Though we’re still years away from having fully autonomous cars on the streets, that doesn’t mean that companies aren’t working on ways to make the act of driving cars as technologically advanced as possible.
Pimping a car is no longer just about spinning rims, lush interiors and a flashy paint job. Now, it’s all about connecting to the cloud, and other ingenuities that would allow your car to do more than just get you from point A to B.
Here’s this week’s look at the top developments in the world of Smart Cars.
Aston Martin drives to the cloud
If you have an Aston Martin, you probably already feel like you’re driving through the clouds when driving. With all the talk about cloud computing, it was inevitable that the two would someday collide. Last year, Aston Martin partnered with Microsoft and began deploying Office 365 in their vehicles, which allowed drivers to access their emails remotely.
This year, the company integrated Windows Intune, which allows for the remote management of connected devices in response to its growing BYOD community. With the integration, Aston Martin’s IT department has a centralized view of the health of employees’ remote mobile devices, improving overall data security, and the can easily install software and security updates. IT can also provide employees with a cloud-based, self-service portal, which allows them to choose the appropriate applications for the device they are using, as well as the ability to resolve issues from afar.
For Simon Callow, head of IT at Aston Martin, the idea is to use this technology “to enable the decision makers to make the decisions and to make them quickly, and make them with the right information in their pockets.”
Last year, Sprint launched Sprint Velocity, a platform that connects your car to the cloud. Chrysler was the first to jump on board, and now the carrier has a new partnership with IBM to take the initiative a step further.
Using IBM’s MessageSight, an appliance specially designed for “Internet of Things” communications in traffic management systems, smart buildings and household appliances, Sprint’s connected vehicles will be able to communicate with other connected devices while using far less bandwidth and power.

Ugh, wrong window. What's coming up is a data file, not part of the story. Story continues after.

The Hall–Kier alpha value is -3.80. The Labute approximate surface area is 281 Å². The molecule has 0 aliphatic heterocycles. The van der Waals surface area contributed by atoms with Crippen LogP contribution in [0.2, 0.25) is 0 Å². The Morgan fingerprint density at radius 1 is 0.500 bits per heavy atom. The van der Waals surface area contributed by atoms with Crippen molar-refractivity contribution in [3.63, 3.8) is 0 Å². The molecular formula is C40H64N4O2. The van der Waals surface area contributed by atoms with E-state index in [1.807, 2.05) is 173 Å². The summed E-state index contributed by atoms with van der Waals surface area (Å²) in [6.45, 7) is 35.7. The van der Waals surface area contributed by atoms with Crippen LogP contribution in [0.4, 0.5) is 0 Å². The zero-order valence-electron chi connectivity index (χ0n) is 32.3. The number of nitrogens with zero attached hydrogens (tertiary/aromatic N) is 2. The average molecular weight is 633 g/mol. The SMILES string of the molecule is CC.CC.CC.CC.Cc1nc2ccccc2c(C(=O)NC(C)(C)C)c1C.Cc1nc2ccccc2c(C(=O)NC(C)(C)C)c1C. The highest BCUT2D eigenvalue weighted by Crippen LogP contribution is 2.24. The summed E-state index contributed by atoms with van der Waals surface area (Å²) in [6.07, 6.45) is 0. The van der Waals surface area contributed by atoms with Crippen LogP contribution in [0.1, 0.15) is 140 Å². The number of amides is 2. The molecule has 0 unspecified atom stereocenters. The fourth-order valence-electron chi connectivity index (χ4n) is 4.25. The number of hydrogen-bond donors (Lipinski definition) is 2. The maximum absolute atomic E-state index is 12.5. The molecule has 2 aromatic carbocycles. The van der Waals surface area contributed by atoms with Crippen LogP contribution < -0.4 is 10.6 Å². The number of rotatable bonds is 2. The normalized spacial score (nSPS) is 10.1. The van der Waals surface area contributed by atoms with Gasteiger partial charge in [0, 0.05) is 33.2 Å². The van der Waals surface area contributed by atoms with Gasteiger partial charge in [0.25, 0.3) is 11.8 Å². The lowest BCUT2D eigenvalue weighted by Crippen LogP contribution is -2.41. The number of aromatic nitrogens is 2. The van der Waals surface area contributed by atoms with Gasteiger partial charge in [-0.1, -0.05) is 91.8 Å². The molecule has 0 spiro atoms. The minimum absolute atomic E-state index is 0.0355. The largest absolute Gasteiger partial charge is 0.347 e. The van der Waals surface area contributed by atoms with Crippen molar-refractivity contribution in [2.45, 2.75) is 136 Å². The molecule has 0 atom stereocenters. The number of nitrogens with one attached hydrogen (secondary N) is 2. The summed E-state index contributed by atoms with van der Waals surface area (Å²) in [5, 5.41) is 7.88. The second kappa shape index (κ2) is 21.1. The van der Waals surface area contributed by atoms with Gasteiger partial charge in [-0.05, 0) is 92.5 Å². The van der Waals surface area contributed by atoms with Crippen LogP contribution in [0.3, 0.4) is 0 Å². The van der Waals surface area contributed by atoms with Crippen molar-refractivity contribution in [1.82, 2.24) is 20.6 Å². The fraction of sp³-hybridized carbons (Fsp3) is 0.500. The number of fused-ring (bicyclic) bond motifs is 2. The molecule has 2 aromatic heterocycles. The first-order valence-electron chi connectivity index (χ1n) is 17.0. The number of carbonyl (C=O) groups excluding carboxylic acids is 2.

This would also allow for faster communication between your car and a smartphone app, better relay in real-time for traffic and weather information, or even easier personalization, such as automatically resetting preferred seat and wheel positions and radio stations for each driver of a car.
AT&T is also in on the SmartCar revolution, as it announced a partnership with Sirius XM Radio to provide mobile connectivity to support a suite of security and services for Nissan automobiles in North America.
“Your future car is going to be a smartphone with four wheels with powerful capabilities specifically built for a safe and enhanced customer experience,” said Glenn Lurie, president of AT&T Emerging Enterprises and Partnerships Organization. “By adding fast, reliable and built-in mobile internet for SiriusXM’s forthcoming in-car experience, we are powering a connected experience inside Nissan automobiles for both drivers and passengers.”
Self-driving cars and SmartParking
Advanced driver assistance systems developer Mobileye recently announced that it has raised $400 million from investors such as Goldman Sachs and Morgan Stanley.
The funding will be used to boost the company’s efforts in developing driverless cars by installing technology that automates much of the driving experience, but at a more affordable cost for consumers.
The interest in self-driving or driverless cars stems from the need for safer roads – meaning eliminating fatal human errors.
But what would people do with a lot of SmartCars, or any vehicle in general, if there’s nowhere to park? I’m sure I’m not the only one here who has experienced waiting more than 30 minutes for a free spot.
Orange Business Services, a leading global integrator of communications solutions for multinational corporations, has partnered with Streetline, a private company that deploys smart parking solutions, to brings its solutions to France.
Streetline’s solution is based on sensors that detect the presence of vehicles in on-street and off-street parking areas, identify and signal open spaces to the data management system. With the use of a mobile app, drivers can find available spaces to park in. The mobile app features voice-guided directions to nearest open space as well as offer additional information such as hours, prices, and other policy information. Streetline also offers a solution designed for city leaders to help manage and analyze the use of parking via a suite of real-time and historical analytics applications.
“We are delighted to announce our partnership with Orange. The lack of parking is a real problem for drivers. Streetline’s technology, which has already proven its worth in the U.S, UK and Germany offers drivers an easier, more efficient way to find a parking space, and gives cities a profitable way to improve quality of life despite their ever-tightening budgets,” explained Zia Yusuf, president and CEO of Streetline.
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